Background. B.N. was employed by the Armstrong Indiana (ARIN) Intermediate Unit 28 as an instructional assistant at Penns Manor Area Elementary School during the 2002-2003 school year. At that time, B.N. spent most of her time with one particular 4th grade student. This student was considered emotionally disabled and B.N. was helping him with transitions within the classroom.
B.N. had been informed by ARIN of Pennsylvania’s Public School Code’s Garb Statute and ARIN’s “Religious Affiliation” policy. The local policy prohibited all employees from wearing “religious emblems, dress, or insignia” in schools under ARIN’s authority.
On April 8, 2003 B.N. was suspended from her ARIN employment for refusing to comply with her supervisor’s request that she remove or conceal a small cross she regularly wore on a necklace. This cross was between 1.5 to 2.0 inches in height and width.
B.N. filed a lawsuit in the United States District Court for the Western District of Pennsylvania (Court) claiming her rights under the 1st Amendment of the US Constitution had been violated by ARIN and specific supervisors. She argued ARIN had violated her right to religious freedom and sought reinstatement to her job at ARIN.
An evidentiary hearing was held during which B.N. testified “I believe in Jesus Christ as my lord and savior.” She had worn the cross on her necklace outside of her clothing since 1996. The Court found that B.N. wore the cross in an unobstrusive manner. No evidence was presented by ARIN that her “cross wearing caused any disturbances or disruption to any class or school activities.” Defense presented no evidence that cross wearing caused dissension or controversy with any other ARIN employees. Also no evidence that B.N. proselytized or taught religious beliefs to student or faculty came before the Court.
ARIN permits jewelry to be worn with no religious symbolism. The Court noted that B.N.’s supervisor, wore a lapel pin in court which spelled out the word DAD.
Issue for the Court: Did ARIN’s Religious Affiliations policy have a discriminatory effect upon B.N. on the grounds of restricting her free exercise of religion?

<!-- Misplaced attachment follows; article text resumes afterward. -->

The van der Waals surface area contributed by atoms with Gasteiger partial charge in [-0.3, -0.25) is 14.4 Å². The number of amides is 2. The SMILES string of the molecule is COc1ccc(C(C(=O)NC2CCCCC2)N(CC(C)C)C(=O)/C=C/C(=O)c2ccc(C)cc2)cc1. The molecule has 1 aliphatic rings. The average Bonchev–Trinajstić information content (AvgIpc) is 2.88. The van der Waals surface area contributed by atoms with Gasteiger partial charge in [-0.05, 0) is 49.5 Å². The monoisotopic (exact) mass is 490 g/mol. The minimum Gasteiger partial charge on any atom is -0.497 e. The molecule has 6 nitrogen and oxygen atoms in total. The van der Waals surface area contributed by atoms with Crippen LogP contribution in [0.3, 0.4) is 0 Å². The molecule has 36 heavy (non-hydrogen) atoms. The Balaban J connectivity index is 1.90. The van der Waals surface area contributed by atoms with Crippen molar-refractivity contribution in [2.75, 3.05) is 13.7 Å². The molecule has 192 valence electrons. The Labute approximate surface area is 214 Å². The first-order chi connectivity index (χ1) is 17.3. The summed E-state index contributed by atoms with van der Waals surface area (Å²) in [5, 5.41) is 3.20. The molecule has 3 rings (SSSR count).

Court's Opinion. The trial court read the PA Garb Statute carefully as to apply only to “teachers.” As B.N.’s position was not defined as a teacher, she was not controlled by the Garb Statute.
ARIN’s religious affiliations policy did cover B.N., as an instructional assistant. Because this local policy specifically prohibited public school employees from displaying religious emblems and religious jewelry in ARIN buildings, the Court ruled in favor of B.N. The Court ruled ARIN’s religious affiliations policy unconstitutional as it was applied to B.N.
“ARIN's Religious Affiliations policy cannot withstand heightened scrutiny, as there are neither compelling nor important government interests promoted by prohibiting free exercise of religion and non-proselytizing, non-coercive religious symbolic speech by employees in public schools, but not secular symbolic speech by those employees.” In other words, the Court reasoned forbidding B.N. from wearing her cross, while permitting her supervisor to wear his “DAD” pin, was not fair.
My Opinion of Importance to PA Educators. This opinion identified the tension between educational neutrality regarding religious exercise and a government policy that actually discriminated against religious emblems and jewelry. In addition, it is an excellent example of a plaintiff educator using the court system to protect her civil rights from illegal restriction by a Pennsylvania school entity. B.N. got her job back.
See Nichols v. ARIN Intermediate Unit 28, 268 F.Supp 2d 536 (US District Court for the Western District of Pennsylvania, 2003).
Attorneys Joseph L. Luciana, Kirkpatrick & Lockhart, Pittsburgh, PA, Kristina J. Wenberg, Vincent P. McCarthy, American Center for Law & Justice, New Milford, CT, for Ms. Nichols.
Attorneys Richard B. Tucker, III, Gary J. Gushard, Tucker Arensberg, Anthony G. Sanchez, Pittsburgh, PA, for ARIN Intermediate Unit 28.